A cranberry sourdough and a thyme sourdough as a Christmas thanks for our toddler's preschool teacher
Stollen (Stollens?) Either way they're fuckin huge.
Love a stollen, but haven't made one in years. Might have to give that a go.
In other news, my freezing kitchen has meant cold ferments and proofs, but it seems to have worked out ok:
I’ve had great success in the past with Dan Lepard’s Stollen recipe.
Interior shot. This is the recipe I used, except I used 125g milk.
50% 6 grain flour, 50% strong white. Starter a good old mix of flours including rye.
Went for a 24 hour levain, as starter was under active and then an overnight prove. Trying to take on board comments about overactive starter and wanting the yeast activity in the oven, not in the prove.
Seems to be working ok. :)
Tried the Vanessa Kimble recipe on bakery bits, the 20 minute mix in stand mixer stopped working after about 7 minutes and it just climbed up the attachment so I finished it by hand. I was testing if it was cooked with a thermometer and in hindsight I don't think it should be as high as bread, so it was in the oven for a little too long and has a thicker crust. I think I'd put some more fruit in next time too. Overall pretty pleased though
Decent effort. I was checking out how to make an authentic leivito madre panettone the other day and it was enough to put me off for another year!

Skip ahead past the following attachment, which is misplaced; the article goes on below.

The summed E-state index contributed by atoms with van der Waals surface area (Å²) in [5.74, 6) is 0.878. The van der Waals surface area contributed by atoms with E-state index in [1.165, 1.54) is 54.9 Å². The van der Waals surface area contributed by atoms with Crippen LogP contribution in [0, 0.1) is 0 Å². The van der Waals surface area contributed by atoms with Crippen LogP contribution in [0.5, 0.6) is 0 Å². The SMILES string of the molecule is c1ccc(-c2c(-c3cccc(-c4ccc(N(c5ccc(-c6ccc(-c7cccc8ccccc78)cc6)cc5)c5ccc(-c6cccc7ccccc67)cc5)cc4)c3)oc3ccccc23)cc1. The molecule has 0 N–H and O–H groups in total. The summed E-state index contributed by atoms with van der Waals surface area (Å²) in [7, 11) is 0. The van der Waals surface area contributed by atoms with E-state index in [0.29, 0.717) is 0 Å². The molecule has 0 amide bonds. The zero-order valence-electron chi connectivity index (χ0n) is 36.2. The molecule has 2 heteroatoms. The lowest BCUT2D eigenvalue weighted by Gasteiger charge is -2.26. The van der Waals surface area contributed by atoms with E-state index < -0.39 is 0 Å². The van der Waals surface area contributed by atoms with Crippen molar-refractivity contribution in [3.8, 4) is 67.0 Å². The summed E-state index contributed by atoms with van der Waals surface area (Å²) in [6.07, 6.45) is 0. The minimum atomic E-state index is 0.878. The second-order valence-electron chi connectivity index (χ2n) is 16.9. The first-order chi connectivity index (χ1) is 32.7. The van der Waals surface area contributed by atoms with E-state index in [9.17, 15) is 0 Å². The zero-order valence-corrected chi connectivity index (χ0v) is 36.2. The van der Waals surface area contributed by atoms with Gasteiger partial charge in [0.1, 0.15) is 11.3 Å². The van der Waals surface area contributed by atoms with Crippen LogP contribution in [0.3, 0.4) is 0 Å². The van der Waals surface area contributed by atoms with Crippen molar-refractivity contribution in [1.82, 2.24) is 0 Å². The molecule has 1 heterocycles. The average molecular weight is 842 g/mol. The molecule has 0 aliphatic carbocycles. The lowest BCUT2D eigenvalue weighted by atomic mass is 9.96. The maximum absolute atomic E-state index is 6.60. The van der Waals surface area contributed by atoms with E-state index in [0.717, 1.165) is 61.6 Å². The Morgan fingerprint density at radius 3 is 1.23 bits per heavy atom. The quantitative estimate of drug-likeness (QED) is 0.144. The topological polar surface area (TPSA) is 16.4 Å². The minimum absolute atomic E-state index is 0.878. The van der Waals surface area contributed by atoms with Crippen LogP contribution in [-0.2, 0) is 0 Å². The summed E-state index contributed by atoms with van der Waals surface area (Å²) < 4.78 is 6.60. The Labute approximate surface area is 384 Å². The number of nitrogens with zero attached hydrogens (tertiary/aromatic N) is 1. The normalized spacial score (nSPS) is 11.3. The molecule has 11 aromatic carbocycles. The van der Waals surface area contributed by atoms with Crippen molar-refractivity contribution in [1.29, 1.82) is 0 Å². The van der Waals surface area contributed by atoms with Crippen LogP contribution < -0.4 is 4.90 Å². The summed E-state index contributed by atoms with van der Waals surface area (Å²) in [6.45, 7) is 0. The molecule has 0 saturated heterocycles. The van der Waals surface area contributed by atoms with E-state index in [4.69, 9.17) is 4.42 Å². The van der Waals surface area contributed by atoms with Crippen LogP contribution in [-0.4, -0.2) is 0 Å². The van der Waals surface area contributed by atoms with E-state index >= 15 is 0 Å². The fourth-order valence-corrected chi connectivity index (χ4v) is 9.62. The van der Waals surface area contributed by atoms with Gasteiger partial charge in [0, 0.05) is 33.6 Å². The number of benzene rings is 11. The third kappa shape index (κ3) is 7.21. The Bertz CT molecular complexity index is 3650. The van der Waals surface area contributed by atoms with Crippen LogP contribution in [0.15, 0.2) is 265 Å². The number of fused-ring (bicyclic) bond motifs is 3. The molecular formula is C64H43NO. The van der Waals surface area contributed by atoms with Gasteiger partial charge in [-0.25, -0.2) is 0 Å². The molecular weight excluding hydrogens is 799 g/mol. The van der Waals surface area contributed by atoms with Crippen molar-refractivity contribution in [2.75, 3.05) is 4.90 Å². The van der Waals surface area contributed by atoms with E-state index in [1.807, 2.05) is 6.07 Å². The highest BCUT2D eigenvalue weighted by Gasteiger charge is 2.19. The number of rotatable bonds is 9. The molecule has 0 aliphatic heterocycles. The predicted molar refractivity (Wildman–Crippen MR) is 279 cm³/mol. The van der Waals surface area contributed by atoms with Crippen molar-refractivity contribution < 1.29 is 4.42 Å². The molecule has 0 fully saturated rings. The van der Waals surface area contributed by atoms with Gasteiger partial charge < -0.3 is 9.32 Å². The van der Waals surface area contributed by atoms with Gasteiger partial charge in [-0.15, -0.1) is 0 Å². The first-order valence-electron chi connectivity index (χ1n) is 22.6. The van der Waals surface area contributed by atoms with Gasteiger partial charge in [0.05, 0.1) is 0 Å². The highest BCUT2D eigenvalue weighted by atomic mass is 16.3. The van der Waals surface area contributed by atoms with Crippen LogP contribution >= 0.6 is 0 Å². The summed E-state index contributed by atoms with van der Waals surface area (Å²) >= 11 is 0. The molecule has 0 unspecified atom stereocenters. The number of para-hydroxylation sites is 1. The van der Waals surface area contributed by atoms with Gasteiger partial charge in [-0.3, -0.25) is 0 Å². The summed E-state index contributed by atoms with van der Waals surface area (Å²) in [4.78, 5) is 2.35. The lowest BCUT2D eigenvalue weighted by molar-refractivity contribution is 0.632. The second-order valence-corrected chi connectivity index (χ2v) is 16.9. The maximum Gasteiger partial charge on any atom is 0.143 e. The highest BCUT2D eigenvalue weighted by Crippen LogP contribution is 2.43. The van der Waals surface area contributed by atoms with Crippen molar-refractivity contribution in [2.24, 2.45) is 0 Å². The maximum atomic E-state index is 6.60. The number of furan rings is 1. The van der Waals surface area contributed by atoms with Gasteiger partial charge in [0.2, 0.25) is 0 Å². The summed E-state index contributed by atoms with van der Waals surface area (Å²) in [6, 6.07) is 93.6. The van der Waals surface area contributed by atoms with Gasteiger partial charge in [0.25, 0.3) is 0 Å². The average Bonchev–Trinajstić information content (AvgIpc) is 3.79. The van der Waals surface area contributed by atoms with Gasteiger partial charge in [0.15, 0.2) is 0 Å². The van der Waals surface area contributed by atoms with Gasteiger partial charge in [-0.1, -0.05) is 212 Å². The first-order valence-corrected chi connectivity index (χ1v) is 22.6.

Is anyone here clued up about kitchen assistants? I’m choosing between an Ankarsrum and a Bosch Universal. There’s heaps of sponsored blog posts on why I should get one or the other but can’t find any good comparisons or tests. Anyone got links or can recommend one or the other?
Very happy with my kitchenaid. It’s also really useful with the attachments.
Pasta roller, pasta extruder, mockmill and sausage maker. With hindsight I’d get the stainless steel sausage maker (it’s a copy of kitchen aids one) because the aluminium one isn’t dishwasher proof.
I think the kitchen aid is closer to the Bosch than the Ankarsrum. Rotating bowl vs rotating gubbins. Haven’t checked out the kitchen aid one, will do.
How are you cooking them?
In the absence of a tandoor, I use a very hot, heavy frying pan, sometimes also under a very hot grill.
It was on a very hot steel. I think my issue was probably rolling then baking straight away, rather than hand shaping and letting them prove on, like with focaccia.
black sesame sourdough from this morning
Have you got a link to the recipe and method. I’m not having much luck with my current one
Bao buns? Soft and fluffy...has anyone had sourdough success here?
My past attempt was just steamed rubbery dough.
My blender died so my mum gave me her old magimix which she hasn’t used in ages. It’s got a dough blade in the box. Has anyone ever used it to make a decent sourdough loaf or am I better off sticking to my usual method of hand mixing?
I made one for this year and can attest, it was a colossal faff.
It's kind of my own recipe ay this point. Bit of a hybrid between the Tartine basic sourdough method applied to a yeasted no-knead recipe.